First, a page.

Antique farm wagons conjure up images of bucolic country life, contented cows, and rounded haystacks scattered across the fields. While most people's interaction with these historic tools comes from film, literature, and art, some dedicated collectors and farmers have continued to keep the tradition alive.
Historic Uses for Farm Wagons
A major proportion of the American landscape during the 19th and early-20th centuries was farmland, with rural communities relying on mother nature and crop yields to provide for their families. Towards the latter years of the 19th century, mechanized machinery, like tractors, began being used en mass. However, the earliest types of the tools used by historic farmers have connections to the birth of agricultural settlement. Wagons, in one form or another, were a vital resource that farmers used to move crop and carry materials, and before the industrial age, every farm had at least one wagon.
Interestingly, these wagons were actually used into the 1950s in some regions of the country, meaning that there are a lot of extant examples of these older wagons that people have loving repaired over time. In fact, if you live in rural America, you might find remnants of a wagon or two tucked away in a friend's barn.
Antique Farm Wagon Types
Surprisingly, there wasn't just one type of wagon that people used, and the most famous wagon for the western region, the Conestoga, wasn't even used for agricultural purposes. The two most popular types of wagons that people used were grain boxes and hayracks. According to the Farm Collector, wooden grain box wagons were used "to haul loose grain, milk cans, cattle sacks, bales and boxes, fertilizer and lime, coal and firewood, lumber, and fencing." Hayracks were similarly useful because of the massive demand for hay products.
Identifying Antique Farm Wagons
Thankfully, wagons have a pretty clear construction, with their rectangular wooden beds set upon large wooden spoke wheels and having bench or jockey seats. Take a look at some of the more specific characteristics associated with these farm wagons.
Black and white photos don't communicate the colorfulness of these antique farm wagons when they were first produced. Unlike what you may have been led to believe, you could find arresting bright primary colored wagons working their way up and down the crop fields across America during the 19th and 20th century. Most often these wagons were painted red, though green, orange, and yellow were also popular colors for various companies to use. The other accompanying parts, like wheel rims, axels, and reaches, were painted with contrasting colors and applied by hand. Due to being exposed to the outdoor elements for decades, the antique wagons that have lasted to today will probably have lost a significant amount of their paint, but remnants of it should be visible, if not just dulled.
It was a common practice for farm equipment manufacturers to proudly emblazon their goods with their logo or trademarks so that they were easily identifiable from a distance. Unfortunately, as is the case with these wagons' paint, many of these marks have been worn away or highly damaged due to the effects of the labor they were involved in and mother nature. However, being able to use even a partial logo to discover what brand of farm wagon you have can be vital if you ever want to set about restoring it since each wagon wasn't built in a uniform way and has unique specifications that would need to be replicated.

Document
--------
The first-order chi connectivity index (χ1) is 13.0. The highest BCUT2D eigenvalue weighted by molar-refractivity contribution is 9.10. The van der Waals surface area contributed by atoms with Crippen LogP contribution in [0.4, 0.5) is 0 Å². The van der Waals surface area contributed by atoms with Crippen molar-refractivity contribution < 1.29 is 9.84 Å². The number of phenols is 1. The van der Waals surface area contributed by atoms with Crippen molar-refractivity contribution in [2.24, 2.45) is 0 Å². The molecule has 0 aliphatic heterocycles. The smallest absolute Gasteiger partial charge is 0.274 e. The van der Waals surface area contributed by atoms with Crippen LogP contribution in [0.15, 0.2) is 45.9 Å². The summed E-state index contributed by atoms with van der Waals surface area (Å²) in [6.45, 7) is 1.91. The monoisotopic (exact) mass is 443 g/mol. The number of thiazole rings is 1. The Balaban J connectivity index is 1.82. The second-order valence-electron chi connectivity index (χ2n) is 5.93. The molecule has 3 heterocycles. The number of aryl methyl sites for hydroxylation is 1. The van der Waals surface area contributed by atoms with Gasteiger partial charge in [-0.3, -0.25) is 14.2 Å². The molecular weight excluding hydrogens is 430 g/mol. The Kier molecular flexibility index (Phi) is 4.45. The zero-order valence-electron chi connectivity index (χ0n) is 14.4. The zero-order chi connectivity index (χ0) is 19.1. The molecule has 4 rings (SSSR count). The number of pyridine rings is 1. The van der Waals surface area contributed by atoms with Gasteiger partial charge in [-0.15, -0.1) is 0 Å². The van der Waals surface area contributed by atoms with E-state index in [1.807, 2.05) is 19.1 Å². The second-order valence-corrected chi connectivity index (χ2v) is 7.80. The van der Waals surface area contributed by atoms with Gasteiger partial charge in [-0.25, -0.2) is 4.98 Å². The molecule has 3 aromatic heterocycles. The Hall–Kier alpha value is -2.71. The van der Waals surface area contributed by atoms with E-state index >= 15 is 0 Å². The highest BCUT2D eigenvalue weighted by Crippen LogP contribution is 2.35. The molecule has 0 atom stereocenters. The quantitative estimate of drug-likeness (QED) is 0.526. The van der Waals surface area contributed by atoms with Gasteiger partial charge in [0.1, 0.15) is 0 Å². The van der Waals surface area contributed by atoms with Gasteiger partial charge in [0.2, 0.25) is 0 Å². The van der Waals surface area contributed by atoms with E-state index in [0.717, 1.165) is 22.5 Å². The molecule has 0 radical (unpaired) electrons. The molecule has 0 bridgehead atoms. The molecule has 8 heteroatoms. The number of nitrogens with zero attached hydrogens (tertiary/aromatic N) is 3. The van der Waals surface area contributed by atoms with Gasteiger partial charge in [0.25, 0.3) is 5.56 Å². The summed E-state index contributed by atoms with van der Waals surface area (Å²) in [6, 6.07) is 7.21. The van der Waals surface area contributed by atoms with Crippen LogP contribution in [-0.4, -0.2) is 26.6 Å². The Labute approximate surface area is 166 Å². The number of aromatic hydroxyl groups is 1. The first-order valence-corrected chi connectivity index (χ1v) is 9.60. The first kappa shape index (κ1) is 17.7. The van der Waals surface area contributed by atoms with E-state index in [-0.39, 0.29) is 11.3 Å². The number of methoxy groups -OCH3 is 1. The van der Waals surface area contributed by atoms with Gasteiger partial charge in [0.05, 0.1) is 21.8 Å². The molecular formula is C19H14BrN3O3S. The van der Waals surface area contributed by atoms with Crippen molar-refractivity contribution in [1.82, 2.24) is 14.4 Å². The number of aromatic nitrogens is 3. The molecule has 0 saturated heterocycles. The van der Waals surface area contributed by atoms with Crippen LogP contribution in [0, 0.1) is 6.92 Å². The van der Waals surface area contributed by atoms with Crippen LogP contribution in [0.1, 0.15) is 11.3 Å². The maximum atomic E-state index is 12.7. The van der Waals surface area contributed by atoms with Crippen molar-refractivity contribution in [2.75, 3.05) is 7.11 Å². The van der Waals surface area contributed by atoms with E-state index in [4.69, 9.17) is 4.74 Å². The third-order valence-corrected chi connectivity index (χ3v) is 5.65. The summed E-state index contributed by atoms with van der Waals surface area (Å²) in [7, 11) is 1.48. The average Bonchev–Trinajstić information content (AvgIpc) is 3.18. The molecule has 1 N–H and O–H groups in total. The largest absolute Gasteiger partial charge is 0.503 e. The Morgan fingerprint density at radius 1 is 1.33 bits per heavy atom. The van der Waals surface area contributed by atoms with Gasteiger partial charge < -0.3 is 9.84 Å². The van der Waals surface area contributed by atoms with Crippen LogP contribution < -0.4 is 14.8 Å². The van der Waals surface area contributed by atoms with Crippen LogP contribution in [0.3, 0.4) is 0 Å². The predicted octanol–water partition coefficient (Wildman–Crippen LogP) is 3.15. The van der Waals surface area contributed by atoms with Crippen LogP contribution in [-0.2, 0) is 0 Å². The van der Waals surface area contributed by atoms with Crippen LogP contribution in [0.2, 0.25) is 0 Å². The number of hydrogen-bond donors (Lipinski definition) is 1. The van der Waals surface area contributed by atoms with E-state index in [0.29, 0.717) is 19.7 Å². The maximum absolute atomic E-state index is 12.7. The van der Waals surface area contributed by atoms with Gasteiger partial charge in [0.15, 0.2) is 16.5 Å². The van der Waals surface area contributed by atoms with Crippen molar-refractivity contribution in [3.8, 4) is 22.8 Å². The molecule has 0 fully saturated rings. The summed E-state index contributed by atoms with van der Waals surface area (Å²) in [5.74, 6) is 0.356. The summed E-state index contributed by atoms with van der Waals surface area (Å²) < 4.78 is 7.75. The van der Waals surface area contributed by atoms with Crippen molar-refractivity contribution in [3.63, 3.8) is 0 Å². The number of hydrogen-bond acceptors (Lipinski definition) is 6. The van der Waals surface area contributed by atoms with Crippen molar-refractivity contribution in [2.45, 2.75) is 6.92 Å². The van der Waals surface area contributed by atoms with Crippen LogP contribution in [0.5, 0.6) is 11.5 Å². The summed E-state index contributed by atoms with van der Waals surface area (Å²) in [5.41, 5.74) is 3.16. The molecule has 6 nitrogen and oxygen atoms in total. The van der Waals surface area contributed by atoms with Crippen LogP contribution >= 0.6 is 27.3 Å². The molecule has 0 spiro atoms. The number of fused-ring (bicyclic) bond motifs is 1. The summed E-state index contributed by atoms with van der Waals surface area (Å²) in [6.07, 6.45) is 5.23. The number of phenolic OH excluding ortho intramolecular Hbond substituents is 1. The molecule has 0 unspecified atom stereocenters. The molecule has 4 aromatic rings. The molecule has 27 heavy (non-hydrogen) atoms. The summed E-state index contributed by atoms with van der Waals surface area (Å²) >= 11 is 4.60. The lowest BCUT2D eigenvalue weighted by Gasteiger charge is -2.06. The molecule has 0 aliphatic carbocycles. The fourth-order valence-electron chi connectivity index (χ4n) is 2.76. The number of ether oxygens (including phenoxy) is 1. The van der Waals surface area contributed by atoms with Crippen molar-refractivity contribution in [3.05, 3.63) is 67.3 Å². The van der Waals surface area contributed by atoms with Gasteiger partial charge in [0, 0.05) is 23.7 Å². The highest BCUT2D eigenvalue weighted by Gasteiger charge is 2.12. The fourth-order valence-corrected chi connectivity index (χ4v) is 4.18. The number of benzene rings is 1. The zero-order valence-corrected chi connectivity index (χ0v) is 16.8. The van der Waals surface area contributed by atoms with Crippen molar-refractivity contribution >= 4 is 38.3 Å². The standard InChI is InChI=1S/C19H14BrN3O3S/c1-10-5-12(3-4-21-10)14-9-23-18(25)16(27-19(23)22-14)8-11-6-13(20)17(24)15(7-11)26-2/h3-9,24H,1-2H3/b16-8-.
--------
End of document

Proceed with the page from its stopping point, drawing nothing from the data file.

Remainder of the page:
While there are a number of online resources that discuss all of the many brands that produced farm wagons over the years, here is just a sprinkling of some of the most popular and more unusual brands you might come across:
- Kramer Wagon Company
- John Deere
- Kentucky Wagon Co.
- Fish Bros.
- The Fort Smith Wagon Company
- Labelle Wagon Works
- Luedinghaus Wagon Company
- Peter Schuttler
Antique Farm Wagon Values
Given that old farm wagons are really large and can still be used today with little repair needed, they can be worth a significant amount of money even at their lowest estimates. Of course, wagons that're in pristine condition, have quality branding, and haven't gone through significant restorations are going to be worth the most amount of money. Things like new coats of paint and reproduction wheels are going to lower wagons' values by half or more. For instance, this original Mitchell wagon which still has the painted stencils intact is listed for nearly $11,000 by Hansen Wheel and Wagon while a similarly sized ad unrestored Buerkens wagon is listed for $5,500.
What To Do With Antique Farm Wagons
If you're not a farmer and don't have any practical need for an antique farm wagon, nor do you have the means to figure out how to ship one should you sell it online, here are a few different ideas for putting that farm wagon to use:
- Donate to a Local Museum - Local museums and public history organizations focus on collecting items connected to the immediate area, and they might be interested in taking that farm wagon off of your hands.
- Plant Some Flowers in It- A cool way to get some use out of these wagons is turning them into a massive planter by filling them with lots of colorful flowers.
- Hold Annual Hayrides- Depending on its condition, you can use a wagon to hold an autumnal hayride every year for your community.
Acknowledge History in Your Backyard
It's difficult to romanticize the less glamorous aspects of historic life, like tilling the land and collecting hay to sell, but these people's lives deserve as much attention as those of the social elite. So, take a look around your backyard and see what hidden treasures you can find.